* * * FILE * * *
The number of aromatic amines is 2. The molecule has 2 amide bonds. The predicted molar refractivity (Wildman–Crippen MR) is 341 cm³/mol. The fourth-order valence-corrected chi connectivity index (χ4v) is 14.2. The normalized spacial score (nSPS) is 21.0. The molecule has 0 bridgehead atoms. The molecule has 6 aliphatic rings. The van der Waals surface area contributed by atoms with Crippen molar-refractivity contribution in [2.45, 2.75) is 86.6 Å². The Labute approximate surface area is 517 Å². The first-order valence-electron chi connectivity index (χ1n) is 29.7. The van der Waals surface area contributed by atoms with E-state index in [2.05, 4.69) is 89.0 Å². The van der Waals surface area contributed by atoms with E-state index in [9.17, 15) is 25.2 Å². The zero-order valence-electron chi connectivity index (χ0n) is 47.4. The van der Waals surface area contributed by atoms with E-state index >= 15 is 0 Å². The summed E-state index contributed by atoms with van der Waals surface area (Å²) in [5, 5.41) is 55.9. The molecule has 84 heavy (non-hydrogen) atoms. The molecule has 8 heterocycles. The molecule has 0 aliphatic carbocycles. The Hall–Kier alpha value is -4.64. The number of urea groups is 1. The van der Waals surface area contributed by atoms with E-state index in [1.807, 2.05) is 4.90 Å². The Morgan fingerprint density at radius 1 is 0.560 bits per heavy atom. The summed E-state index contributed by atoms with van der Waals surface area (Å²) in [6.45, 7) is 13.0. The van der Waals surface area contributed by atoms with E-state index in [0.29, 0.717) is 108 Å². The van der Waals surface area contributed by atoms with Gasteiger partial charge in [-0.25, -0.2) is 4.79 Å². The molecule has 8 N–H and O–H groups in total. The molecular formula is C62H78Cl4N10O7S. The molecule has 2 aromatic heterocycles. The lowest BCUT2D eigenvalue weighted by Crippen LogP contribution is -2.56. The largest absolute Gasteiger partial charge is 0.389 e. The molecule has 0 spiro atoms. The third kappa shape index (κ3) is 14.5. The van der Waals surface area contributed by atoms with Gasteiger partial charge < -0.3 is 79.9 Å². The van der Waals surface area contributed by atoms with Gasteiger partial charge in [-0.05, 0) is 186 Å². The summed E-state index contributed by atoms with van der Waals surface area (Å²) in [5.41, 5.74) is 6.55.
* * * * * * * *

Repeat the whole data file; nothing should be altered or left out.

The number of aromatic amines is 2. The molecule has 2 amide bonds. The predicted molar refractivity (Wildman–Crippen MR) is 341 cm³/mol. The fourth-order valence-corrected chi connectivity index (χ4v) is 14.2. The normalized spacial score (nSPS) is 21.0. The molecule has 0 bridgehead atoms. The molecule has 6 aliphatic rings. The van der Waals surface area contributed by atoms with Crippen molar-refractivity contribution in [2.45, 2.75) is 86.6 Å². The Labute approximate surface area is 517 Å². The first-order valence-electron chi connectivity index (χ1n) is 29.7. The van der Waals surface area contributed by atoms with E-state index in [2.05, 4.69) is 89.0 Å². The van der Waals surface area contributed by atoms with E-state index in [9.17, 15) is 25.2 Å². The zero-order valence-electron chi connectivity index (χ0n) is 47.4. The van der Waals surface area contributed by atoms with E-state index >= 15 is 0 Å². The summed E-state index contributed by atoms with van der Waals surface area (Å²) in [5, 5.41) is 55.9. The molecule has 84 heavy (non-hydrogen) atoms. The molecule has 8 heterocycles. The molecule has 0 aliphatic carbocycles. The Hall–Kier alpha value is -4.64. The number of urea groups is 1. The van der Waals surface area contributed by atoms with E-state index in [1.807, 2.05) is 4.90 Å². The Morgan fingerprint density at radius 1 is 0.560 bits per heavy atom. The summed E-state index contributed by atoms with van der Waals surface area (Å²) in [6.45, 7) is 13.0. The van der Waals surface area contributed by atoms with E-state index in [0.29, 0.717) is 108 Å². The van der Waals surface area contributed by atoms with Gasteiger partial charge in [-0.25, -0.2) is 4.79 Å². The molecule has 8 N–H and O–H groups in total. The molecular formula is C62H78Cl4N10O7S. The molecule has 2 aromatic heterocycles. The lowest BCUT2D eigenvalue weighted by Crippen LogP contribution is -2.56. The largest absolute Gasteiger partial charge is 0.389 e. The molecule has 0 spiro atoms. The third kappa shape index (κ3) is 14.5. The van der Waals surface area contributed by atoms with Gasteiger partial charge < -0.3 is 79.9 Å². The van der Waals surface area contributed by atoms with Gasteiger partial charge in [-0.05, 0) is 186 Å². The summed E-state index contributed by atoms with van der Waals surface area (Å²) in [5.41, 5.74) is 6.55.